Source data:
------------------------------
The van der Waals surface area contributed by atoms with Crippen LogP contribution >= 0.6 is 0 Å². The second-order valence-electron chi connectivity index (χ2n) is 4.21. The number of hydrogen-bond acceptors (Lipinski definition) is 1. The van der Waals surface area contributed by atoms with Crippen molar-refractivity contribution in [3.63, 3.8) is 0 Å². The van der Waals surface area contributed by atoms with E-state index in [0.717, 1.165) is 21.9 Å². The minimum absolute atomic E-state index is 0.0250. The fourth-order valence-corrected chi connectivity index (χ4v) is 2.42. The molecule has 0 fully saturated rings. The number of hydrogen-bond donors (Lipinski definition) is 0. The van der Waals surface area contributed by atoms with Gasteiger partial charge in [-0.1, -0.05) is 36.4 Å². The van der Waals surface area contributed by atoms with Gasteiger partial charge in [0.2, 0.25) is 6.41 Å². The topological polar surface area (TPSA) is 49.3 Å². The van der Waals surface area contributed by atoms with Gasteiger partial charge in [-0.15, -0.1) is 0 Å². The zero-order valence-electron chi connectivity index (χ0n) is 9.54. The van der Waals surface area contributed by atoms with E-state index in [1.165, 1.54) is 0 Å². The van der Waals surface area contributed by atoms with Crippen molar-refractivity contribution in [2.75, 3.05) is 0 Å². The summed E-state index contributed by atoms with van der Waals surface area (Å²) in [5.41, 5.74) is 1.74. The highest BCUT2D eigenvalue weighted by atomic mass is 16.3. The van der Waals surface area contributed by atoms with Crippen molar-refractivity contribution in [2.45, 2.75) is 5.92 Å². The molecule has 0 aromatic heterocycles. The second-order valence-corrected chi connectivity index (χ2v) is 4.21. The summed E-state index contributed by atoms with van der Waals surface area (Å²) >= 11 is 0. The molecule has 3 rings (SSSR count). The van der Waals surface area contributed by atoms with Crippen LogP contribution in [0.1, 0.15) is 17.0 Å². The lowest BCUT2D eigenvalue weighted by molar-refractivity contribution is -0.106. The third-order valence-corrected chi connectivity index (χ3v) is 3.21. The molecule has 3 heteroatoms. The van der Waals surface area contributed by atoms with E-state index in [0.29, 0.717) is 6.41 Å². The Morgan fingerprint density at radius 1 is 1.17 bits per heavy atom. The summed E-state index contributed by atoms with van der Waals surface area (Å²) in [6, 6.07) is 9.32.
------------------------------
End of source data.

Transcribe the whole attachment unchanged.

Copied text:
The van der Waals surface area contributed by atoms with Crippen LogP contribution >= 0.6 is 0 Å². The second-order valence-electron chi connectivity index (χ2n) is 4.21. The number of hydrogen-bond acceptors (Lipinski definition) is 1. The van der Waals surface area contributed by atoms with Crippen molar-refractivity contribution in [3.63, 3.8) is 0 Å². The van der Waals surface area contributed by atoms with E-state index in [0.717, 1.165) is 21.9 Å². The minimum absolute atomic E-state index is 0.0250. The fourth-order valence-corrected chi connectivity index (χ4v) is 2.42. The molecule has 0 fully saturated rings. The number of hydrogen-bond donors (Lipinski definition) is 0. The van der Waals surface area contributed by atoms with Gasteiger partial charge in [-0.1, -0.05) is 36.4 Å². The van der Waals surface area contributed by atoms with Gasteiger partial charge in [0.2, 0.25) is 6.41 Å². The topological polar surface area (TPSA) is 49.3 Å². The van der Waals surface area contributed by atoms with Gasteiger partial charge in [-0.15, -0.1) is 0 Å². The zero-order valence-electron chi connectivity index (χ0n) is 9.54. The van der Waals surface area contributed by atoms with E-state index in [1.165, 1.54) is 0 Å². The van der Waals surface area contributed by atoms with Crippen molar-refractivity contribution in [2.75, 3.05) is 0 Å². The summed E-state index contributed by atoms with van der Waals surface area (Å²) in [5.41, 5.74) is 1.74. The highest BCUT2D eigenvalue weighted by atomic mass is 16.3. The van der Waals surface area contributed by atoms with Crippen molar-refractivity contribution in [2.45, 2.75) is 5.92 Å². The molecule has 0 aromatic heterocycles. The second-order valence-corrected chi connectivity index (χ2v) is 4.21. The summed E-state index contributed by atoms with van der Waals surface area (Å²) >= 11 is 0. The molecule has 3 rings (SSSR count). The van der Waals surface area contributed by atoms with Crippen LogP contribution in [0.1, 0.15) is 17.0 Å². The lowest BCUT2D eigenvalue weighted by molar-refractivity contribution is -0.106. The third-order valence-corrected chi connectivity index (χ3v) is 3.21. The molecule has 3 heteroatoms. The van der Waals surface area contributed by atoms with E-state index in [0.29, 0.717) is 6.41 Å². The Morgan fingerprint density at radius 1 is 1.17 bits per heavy atom. The summed E-state index contributed by atoms with van der Waals surface area (Å²) in [6, 6.07) is 9.32.